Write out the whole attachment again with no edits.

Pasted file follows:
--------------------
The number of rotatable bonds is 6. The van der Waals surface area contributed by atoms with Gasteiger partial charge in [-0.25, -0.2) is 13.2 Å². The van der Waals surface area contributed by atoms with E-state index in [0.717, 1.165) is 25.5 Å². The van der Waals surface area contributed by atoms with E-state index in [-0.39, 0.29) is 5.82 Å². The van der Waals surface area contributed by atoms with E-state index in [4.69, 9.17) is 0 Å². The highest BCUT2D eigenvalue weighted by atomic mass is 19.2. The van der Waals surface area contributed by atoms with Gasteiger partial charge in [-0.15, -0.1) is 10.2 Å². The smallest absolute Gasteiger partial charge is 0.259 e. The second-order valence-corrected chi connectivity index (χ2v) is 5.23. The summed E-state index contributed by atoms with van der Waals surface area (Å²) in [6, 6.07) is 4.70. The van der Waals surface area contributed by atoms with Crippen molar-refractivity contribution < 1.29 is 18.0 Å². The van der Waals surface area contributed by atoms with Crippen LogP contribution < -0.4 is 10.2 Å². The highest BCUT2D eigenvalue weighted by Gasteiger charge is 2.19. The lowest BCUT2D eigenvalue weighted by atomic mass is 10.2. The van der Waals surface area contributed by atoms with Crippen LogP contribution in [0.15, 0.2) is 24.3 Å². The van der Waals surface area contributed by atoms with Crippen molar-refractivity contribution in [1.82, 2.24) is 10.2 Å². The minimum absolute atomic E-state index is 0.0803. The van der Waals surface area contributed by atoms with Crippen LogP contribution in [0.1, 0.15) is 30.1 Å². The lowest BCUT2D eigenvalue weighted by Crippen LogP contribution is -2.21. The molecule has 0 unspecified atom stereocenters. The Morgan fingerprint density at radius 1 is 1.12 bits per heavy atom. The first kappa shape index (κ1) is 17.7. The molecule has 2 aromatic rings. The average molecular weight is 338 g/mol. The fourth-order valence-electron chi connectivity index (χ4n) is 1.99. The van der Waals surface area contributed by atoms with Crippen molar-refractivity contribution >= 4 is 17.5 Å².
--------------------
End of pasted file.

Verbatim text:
The number of rotatable bonds is 6. The van der Waals surface area contributed by atoms with Gasteiger partial charge in [-0.25, -0.2) is 13.2 Å². The van der Waals surface area contributed by atoms with E-state index in [0.717, 1.165) is 25.5 Å². The van der Waals surface area contributed by atoms with E-state index in [-0.39, 0.29) is 5.82 Å². The van der Waals surface area contributed by atoms with E-state index in [4.69, 9.17) is 0 Å². The highest BCUT2D eigenvalue weighted by atomic mass is 19.2. The van der Waals surface area contributed by atoms with Gasteiger partial charge in [-0.15, -0.1) is 10.2 Å². The smallest absolute Gasteiger partial charge is 0.259 e. The second-order valence-corrected chi connectivity index (χ2v) is 5.23. The summed E-state index contributed by atoms with van der Waals surface area (Å²) in [6, 6.07) is 4.70. The van der Waals surface area contributed by atoms with Crippen molar-refractivity contribution < 1.29 is 18.0 Å². The van der Waals surface area contributed by atoms with Crippen LogP contribution < -0.4 is 10.2 Å². The highest BCUT2D eigenvalue weighted by Gasteiger charge is 2.19. The lowest BCUT2D eigenvalue weighted by atomic mass is 10.2. The van der Waals surface area contributed by atoms with Crippen LogP contribution in [0.15, 0.2) is 24.3 Å². The van der Waals surface area contributed by atoms with Crippen molar-refractivity contribution in [1.82, 2.24) is 10.2 Å². The minimum absolute atomic E-state index is 0.0803. The van der Waals surface area contributed by atoms with Crippen LogP contribution in [0.1, 0.15) is 30.1 Å². The lowest BCUT2D eigenvalue weighted by Crippen LogP contribution is -2.21. The molecule has 0 unspecified atom stereocenters. The Morgan fingerprint density at radius 1 is 1.12 bits per heavy atom. The first kappa shape index (κ1) is 17.7. The molecule has 2 aromatic rings. The average molecular weight is 338 g/mol. The fourth-order valence-electron chi connectivity index (χ4n) is 1.99. The van der Waals surface area contributed by atoms with Crippen molar-refractivity contribution >= 4 is 17.5 Å².